Does Calorie Restriction Make You a Fat-Burning or Fat-Storing Machine?
If weight loss is your goal, then you must have come across the term ‘caloric deficit’, which means consuming less calories than your body burns. This caloric deficit is often mistaken as skipping meals or starvation. In the quest to lose those pesky extra pounds, many people will skip meals hoping to see fast results. This can result in consistent weight loss within the first few weeks, but as time passes by, many people will hit a plateau.
Calorie restriction sounds like a shortcut to weight loss. For many, it’s an easy way to lose weight in quickly, however, it’s an invitation to develop health problems that can have long-term effects without ever attaining sustainable weight loss.
Below we discuss why calorie restriction actually makes you a fat-storing machine instead of a fat-burning machine!
1. Metabolism Slowdown
Metabolism is the chemical processes that occur in your body in order keep your body functioning. Food provides the calories required to fuel these chemical reactions. Thus, the metabolism depends on your selective food consumption, because not all foods (fast food) provide adequate nutrition. When you stop consuming calories for longer duration, your body limits these chemical processes, which slows down your metabolism, and a slow metabolism doesn’t support weight loss.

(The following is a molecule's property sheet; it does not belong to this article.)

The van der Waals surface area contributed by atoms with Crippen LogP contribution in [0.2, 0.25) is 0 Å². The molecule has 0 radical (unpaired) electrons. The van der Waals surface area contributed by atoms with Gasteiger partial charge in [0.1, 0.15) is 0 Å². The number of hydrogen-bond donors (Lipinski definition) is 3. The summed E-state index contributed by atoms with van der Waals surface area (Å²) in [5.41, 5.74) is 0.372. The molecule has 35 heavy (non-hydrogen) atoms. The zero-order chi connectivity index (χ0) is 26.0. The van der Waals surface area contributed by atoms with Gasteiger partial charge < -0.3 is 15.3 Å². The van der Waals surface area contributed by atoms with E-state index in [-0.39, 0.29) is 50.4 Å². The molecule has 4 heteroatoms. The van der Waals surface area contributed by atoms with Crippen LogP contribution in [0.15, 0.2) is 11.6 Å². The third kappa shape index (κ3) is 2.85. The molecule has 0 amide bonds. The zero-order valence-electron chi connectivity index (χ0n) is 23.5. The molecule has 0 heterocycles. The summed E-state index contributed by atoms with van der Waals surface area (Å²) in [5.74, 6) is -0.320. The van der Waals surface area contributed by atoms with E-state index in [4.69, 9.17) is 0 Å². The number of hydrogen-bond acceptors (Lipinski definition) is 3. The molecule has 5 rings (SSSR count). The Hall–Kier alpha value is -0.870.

2. The Skinny Fat Dilemma
Calorie restriction cuts down on the supply of essential nutrients to your body. A short supply of nutrients, especially protein, causes the break down of muscle tissues. Muscle loss does cause your weight to drop, but it also makes you weak and your fat levels stay the same. Thus, your arms, shoulders, and legs become thin, while the fatty areas like belly, hips, and thighs remain bulky.
3. Aids in Fat-Storing
Our body stores the energy that is over and above our daily requirement as fat. When you deprive your body from healthy food, your body goes into survival mode. This means that the act of starvation will make your body think that it is not getting enough fuel to run itself and thus, whatever meal you consume will not be effective enough for right weight condition.
4. Promotes Overeating
After a prolonged period of a starvation diet or crash diet, you often feel hungry, which leads to impulsive eating. This overeating causes not only weight gain, but also leads to obesity.
The points discussed above suggest that skipping meals to lose weight isn’t a good idea. Does that mean that the weight loss theory of eating fewer calories than you need to is incorrect? No, weight loss does require you to consume fewer calories than your daily requirement. However, what really matters is the type of food you consume. Take a smart approach to weight loss by cutting down on your calorie intake and consuming essential nutrients like protein and good fats.
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